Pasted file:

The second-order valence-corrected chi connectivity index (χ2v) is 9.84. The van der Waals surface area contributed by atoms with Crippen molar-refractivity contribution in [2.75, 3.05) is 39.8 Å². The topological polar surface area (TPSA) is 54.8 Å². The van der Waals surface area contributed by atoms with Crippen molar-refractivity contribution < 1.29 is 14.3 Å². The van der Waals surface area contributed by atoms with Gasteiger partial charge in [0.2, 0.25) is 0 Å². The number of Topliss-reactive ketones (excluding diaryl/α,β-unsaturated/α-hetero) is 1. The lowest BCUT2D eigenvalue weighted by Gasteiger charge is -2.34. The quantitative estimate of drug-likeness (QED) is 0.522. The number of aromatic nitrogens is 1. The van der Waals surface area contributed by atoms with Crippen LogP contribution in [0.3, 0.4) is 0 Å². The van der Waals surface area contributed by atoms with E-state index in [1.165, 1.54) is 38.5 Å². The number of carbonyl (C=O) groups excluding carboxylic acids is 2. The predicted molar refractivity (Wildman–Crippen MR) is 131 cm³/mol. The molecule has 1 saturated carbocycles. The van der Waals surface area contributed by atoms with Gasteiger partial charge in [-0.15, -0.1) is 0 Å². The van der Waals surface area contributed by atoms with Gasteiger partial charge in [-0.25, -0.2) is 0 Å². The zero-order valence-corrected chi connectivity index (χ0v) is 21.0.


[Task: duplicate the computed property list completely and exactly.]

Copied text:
The second-order valence-corrected chi connectivity index (χ2v) is 9.84. The van der Waals surface area contributed by atoms with Crippen molar-refractivity contribution in [2.75, 3.05) is 39.8 Å². The topological polar surface area (TPSA) is 54.8 Å². The van der Waals surface area contributed by atoms with Crippen molar-refractivity contribution < 1.29 is 14.3 Å². The van der Waals surface area contributed by atoms with Gasteiger partial charge in [0.2, 0.25) is 0 Å². The number of Topliss-reactive ketones (excluding diaryl/α,β-unsaturated/α-hetero) is 1. The lowest BCUT2D eigenvalue weighted by Gasteiger charge is -2.34. The quantitative estimate of drug-likeness (QED) is 0.522. The number of aromatic nitrogens is 1. The van der Waals surface area contributed by atoms with Crippen LogP contribution in [0.3, 0.4) is 0 Å². The van der Waals surface area contributed by atoms with E-state index in [1.165, 1.54) is 38.5 Å². The number of carbonyl (C=O) groups excluding carboxylic acids is 2. The predicted molar refractivity (Wildman–Crippen MR) is 131 cm³/mol. The molecule has 1 saturated carbocycles. The van der Waals surface area contributed by atoms with Gasteiger partial charge in [-0.15, -0.1) is 0 Å². The van der Waals surface area contributed by atoms with Gasteiger partial charge in [-0.25, -0.2) is 0 Å². The zero-order valence-corrected chi connectivity index (χ0v) is 21.0.